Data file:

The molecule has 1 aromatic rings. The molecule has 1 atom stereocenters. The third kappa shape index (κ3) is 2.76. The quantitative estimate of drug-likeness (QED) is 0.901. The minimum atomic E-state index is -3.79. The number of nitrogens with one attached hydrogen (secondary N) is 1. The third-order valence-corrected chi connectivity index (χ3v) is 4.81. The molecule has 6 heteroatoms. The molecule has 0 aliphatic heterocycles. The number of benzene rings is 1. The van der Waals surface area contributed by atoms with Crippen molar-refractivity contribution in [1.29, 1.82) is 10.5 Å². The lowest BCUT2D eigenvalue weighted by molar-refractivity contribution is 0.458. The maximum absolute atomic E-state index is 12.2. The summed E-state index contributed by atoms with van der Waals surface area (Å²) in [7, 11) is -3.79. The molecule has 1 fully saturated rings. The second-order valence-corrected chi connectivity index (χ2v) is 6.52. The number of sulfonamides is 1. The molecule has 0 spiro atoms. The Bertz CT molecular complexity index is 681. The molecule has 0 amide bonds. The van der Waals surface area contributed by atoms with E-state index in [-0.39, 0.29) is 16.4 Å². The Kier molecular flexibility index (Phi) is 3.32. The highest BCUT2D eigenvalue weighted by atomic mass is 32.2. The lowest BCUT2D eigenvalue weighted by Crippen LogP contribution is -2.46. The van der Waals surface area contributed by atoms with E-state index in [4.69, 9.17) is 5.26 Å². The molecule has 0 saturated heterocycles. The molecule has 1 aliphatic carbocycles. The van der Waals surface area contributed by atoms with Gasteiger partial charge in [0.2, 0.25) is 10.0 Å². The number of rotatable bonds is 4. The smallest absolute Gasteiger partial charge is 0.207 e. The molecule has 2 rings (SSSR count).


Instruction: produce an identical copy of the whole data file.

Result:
The molecule has 1 aromatic rings. The molecule has 1 atom stereocenters. The third kappa shape index (κ3) is 2.76. The quantitative estimate of drug-likeness (QED) is 0.901. The minimum atomic E-state index is -3.79. The number of nitrogens with one attached hydrogen (secondary N) is 1. The third-order valence-corrected chi connectivity index (χ3v) is 4.81. The molecule has 6 heteroatoms. The molecule has 0 aliphatic heterocycles. The number of benzene rings is 1. The van der Waals surface area contributed by atoms with Crippen molar-refractivity contribution in [1.29, 1.82) is 10.5 Å². The lowest BCUT2D eigenvalue weighted by molar-refractivity contribution is 0.458. The maximum absolute atomic E-state index is 12.2. The summed E-state index contributed by atoms with van der Waals surface area (Å²) in [7, 11) is -3.79. The molecule has 1 fully saturated rings. The second-order valence-corrected chi connectivity index (χ2v) is 6.52. The number of sulfonamides is 1. The molecule has 0 spiro atoms. The Bertz CT molecular complexity index is 681. The molecule has 0 amide bonds. The van der Waals surface area contributed by atoms with E-state index in [-0.39, 0.29) is 16.4 Å². The Kier molecular flexibility index (Phi) is 3.32. The highest BCUT2D eigenvalue weighted by atomic mass is 32.2. The lowest BCUT2D eigenvalue weighted by Crippen LogP contribution is -2.46. The van der Waals surface area contributed by atoms with E-state index in [4.69, 9.17) is 5.26 Å². The molecule has 0 saturated heterocycles. The molecule has 1 aliphatic carbocycles. The van der Waals surface area contributed by atoms with Gasteiger partial charge in [0.2, 0.25) is 10.0 Å². The number of rotatable bonds is 4. The smallest absolute Gasteiger partial charge is 0.207 e. The molecule has 2 rings (SSSR count).